Will you be visiting Victor at Comic-Con? Keep up with Anime Studio’s Facebook and Twitter pages for news during Comic-Con. To read more about Victor and his experience with Anime Studio, check out his User Story.
Ethan Nicolle, creator of Axe Cop and Bearmageddon, will be at booth 1603 during Comic-Con. Ethan has been a user of Manga Studio for over 6 years now. You can read more of his User Story on our website. Don’t forget to tune into Axe Cop on July 21 at 9:30pm/8:30pm Central and July 27 at 11pm/10pm Central on FOX. Follow Ethan Nicolle on Facebook and Twitter, as well as Axe Cop.
Lar and Ryan will be joined by artists Ari, Will, Joel and Randy at Blind Ferret Entertainment‘s booth, 1231. Lar and Sohmer are cartoonists for Looking for Group and Least I Could Do. Sohmer is also writer of The Gutters and The Bear. Lar said Manga Studio “simplifies the grunt work of comicing so I can get to the fun stuff faster. Inking is a joy in this program!” and that “Flatting in Manga Studio is stupid easy.” Check out Least I Could Do and make sure to stop by their booth to say hey!
Follow Lar and Sohmer on Twitter.
Rooster Teeth Productions
Stop by Rooster Teeth Productions at booth 1437! Monty Oum, director of animation at Rooster Teeth Productions and senior animator for Red vs. Blue said, “When I’m working on Red vs. Blue, Poser is like an extension of my body. I have no time for inefficiency or unnecessary steps and I need a workflow that I can move around easily. Poser is user friendly enough that kids could use it to animate, but at the same time its powerful and flexible enough that nearly all of our rendering and character animation for the series happens using Poser.” Read Smith Micro’s Press Release for more on Red vs. Blue. Be sure to watch RWBY’s “Red” Trailer, featured below. RWBY was also created in Poser.
Guitar Gladiator Image taken from: http://www.marcreneonline.com/
Marcus Rene Hill is a guest at the Man of Action Studios, booth 2007. Marc has used Manga Studio to create all of his artwork, including the graphics in The Machine Stop. Preview his book while you’re at Comic-Con. He’s giving free copies of The Machine Shops to the first 100 people! Check out his website to see more of his comics.
Follow Marc on Facebook and Twitter.
Written by Kirk Kushin & Illustrated by Gonzalo Martinez Image taken from: http://www.ozopolis.com/
If you head over to Forcewerks at Q-14, you’ll meet Kirk Kushin. Kirk is an award-winning writer, producer, and director. He’s the author of several graphic novels including OZopolis and Super Teen*Topia. OZopolis was written by Kirk and illustrated by Gonzalo Martinez. OZopolis was completely done in Manga Studio, from rough pencils to tones and lettering. Check out OZopolis on Facebook, as well as Kirk Kushin’s Facebook and Twitter pages. Show Gonzalo Martinez some love on Facebook and Twitter, too! All of the work done on Gonzalo’s website was created in Manga Studio.
Paolo Ciccone is the driving force behind Prêt-à-3D, the developer and publisher of the brilliant “Reality 3 for Poser” software product. Reality 3 provides Poser users with a bridge for their scenes into the physically accurate, unbiased LuxRender engine. What this ultimately means to Poser artists? Truly remarkable photo-realism with a user interface that is easy to embrace.
Reality 3 for Poser has accumulated some very lofty praise along the way. My favorite quote from Paolo’s website is one from the Poser artist, Mary Williams (Nightsong): “The crystal clear twinkle of glass under ancient lights, the flash of brightly colored spell effects blazing in a starlit night, the blush of freckles ‘tween lace and auburn curls, and the softness of light filtering through darkness and dust. But, what I love most? Seeing everything from fantasy, to goth, to steampunk, to backyard romance come to life in the renders of Reality, looking just as if they walked from a photograph — or your own back door right onto your screen!”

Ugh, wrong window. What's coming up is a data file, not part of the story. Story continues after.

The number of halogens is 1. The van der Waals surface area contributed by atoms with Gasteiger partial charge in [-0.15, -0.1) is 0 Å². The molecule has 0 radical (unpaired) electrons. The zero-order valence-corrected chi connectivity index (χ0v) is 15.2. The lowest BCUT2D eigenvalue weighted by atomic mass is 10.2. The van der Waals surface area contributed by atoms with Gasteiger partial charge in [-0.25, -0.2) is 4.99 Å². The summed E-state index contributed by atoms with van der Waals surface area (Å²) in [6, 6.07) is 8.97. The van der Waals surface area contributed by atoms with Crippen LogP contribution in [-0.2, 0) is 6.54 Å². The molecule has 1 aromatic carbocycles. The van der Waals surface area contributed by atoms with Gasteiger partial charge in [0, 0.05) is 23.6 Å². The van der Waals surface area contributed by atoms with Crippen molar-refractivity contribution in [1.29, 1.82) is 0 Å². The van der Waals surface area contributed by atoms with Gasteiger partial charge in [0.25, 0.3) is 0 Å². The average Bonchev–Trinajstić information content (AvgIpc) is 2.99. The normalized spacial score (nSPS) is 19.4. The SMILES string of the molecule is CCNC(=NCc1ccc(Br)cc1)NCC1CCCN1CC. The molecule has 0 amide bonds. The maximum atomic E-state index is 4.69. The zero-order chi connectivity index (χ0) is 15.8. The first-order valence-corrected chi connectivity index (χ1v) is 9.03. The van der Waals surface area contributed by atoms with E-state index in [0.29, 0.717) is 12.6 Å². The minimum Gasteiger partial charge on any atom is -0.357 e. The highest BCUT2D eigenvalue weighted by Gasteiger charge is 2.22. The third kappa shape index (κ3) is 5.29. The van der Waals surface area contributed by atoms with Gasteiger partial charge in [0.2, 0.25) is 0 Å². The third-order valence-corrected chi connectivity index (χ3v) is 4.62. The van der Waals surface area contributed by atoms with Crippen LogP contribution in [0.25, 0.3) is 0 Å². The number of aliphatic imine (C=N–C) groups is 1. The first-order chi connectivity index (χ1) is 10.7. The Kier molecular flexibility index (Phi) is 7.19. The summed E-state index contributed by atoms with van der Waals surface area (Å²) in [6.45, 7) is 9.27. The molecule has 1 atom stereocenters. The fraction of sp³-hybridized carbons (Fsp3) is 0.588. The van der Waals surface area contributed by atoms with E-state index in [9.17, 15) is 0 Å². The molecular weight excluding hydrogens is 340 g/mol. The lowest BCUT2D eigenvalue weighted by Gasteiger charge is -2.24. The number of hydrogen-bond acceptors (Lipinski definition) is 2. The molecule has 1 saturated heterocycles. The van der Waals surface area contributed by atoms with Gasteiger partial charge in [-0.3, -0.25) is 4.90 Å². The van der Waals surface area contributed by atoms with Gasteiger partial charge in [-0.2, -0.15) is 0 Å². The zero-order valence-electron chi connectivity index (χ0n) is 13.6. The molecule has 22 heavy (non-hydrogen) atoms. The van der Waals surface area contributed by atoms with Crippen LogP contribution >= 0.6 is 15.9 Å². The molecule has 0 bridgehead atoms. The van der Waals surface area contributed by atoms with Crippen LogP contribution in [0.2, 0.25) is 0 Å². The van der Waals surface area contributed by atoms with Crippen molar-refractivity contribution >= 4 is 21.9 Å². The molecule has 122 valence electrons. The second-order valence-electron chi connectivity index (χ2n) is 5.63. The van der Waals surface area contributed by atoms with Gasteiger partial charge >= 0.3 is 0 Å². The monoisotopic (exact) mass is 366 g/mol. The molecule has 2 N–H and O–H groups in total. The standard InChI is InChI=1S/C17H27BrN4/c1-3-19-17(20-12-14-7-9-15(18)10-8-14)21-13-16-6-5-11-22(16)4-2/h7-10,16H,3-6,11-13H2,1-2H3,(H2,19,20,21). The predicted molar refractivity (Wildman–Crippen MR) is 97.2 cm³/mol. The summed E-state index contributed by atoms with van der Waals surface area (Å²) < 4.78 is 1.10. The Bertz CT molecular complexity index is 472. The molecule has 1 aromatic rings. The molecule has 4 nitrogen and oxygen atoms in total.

But since a picture is worth a thousand words, here a few render samples to show the final results that Reality 3 can enable for Poser artists using the LuxRender engine.
RDNALondon01 by bandred @ RuntimeDNA
R34P_hero by Syyd Raven @ RuntimeDNA
Reality 3 for Poser supports the following versions: Poser 9*, Poser 10, Pro 2012* and Pro 2014. To view the documentation click here, to find purchasing information click here.
We are so excited to announce the newest version of Poser 10 and Poser Pro 2014 are available now! Our newest addition has lots (5GB to be exact) of great new 3D figures and content. We could go on and on about all of the great new features, but instead check out our video posted below and see for yourself. Or better yet- check it out on our site! We are offering up to 20% off until June 30! We would hate for you to miss out on such an awesome product. We are super excited about it and know that you will absolutely love it.
Don’t take our word for it. See what others are saying:
Do you remember where your first dose of creativity came from? Was it from a song? Was it from a movie or cartoon?
One thing I recall from growing up is that movies were my source of inspiration. It was film that taught me how to draw and tinker with film making.
This dialogue is especially timely since Jurassic Park is back in theaters but this time in 3D (I feel old). Just seconds after the movie started, I got chills from the dark opening score by John Williams and I found myself smirking throughout the rest of the film. Not only did I see Jurassic Park approximately 20 times in the theater as kid in Arizona but I believe my older brother brought me every little piece of Jurassic Park merchandise.
But to this day, I remember one thing and that was Topps’ Jurassic Park trading cards. These cards sparked my love for drawing. It was here, my love of not only drawing, story boarding and truly understanding the power of pre-visualization started.
I wanted to learn how to draw like Mark “Crash” McCreery. To this day, I can’t listen to the Jurassic Park soundtrack without being transported back to the simple days of drawing baby Velociraptors as well as everyone’s favorite, the T-Rex. Thanks for the memories, inspiration, and art lessons Mark “Crash” McCreery.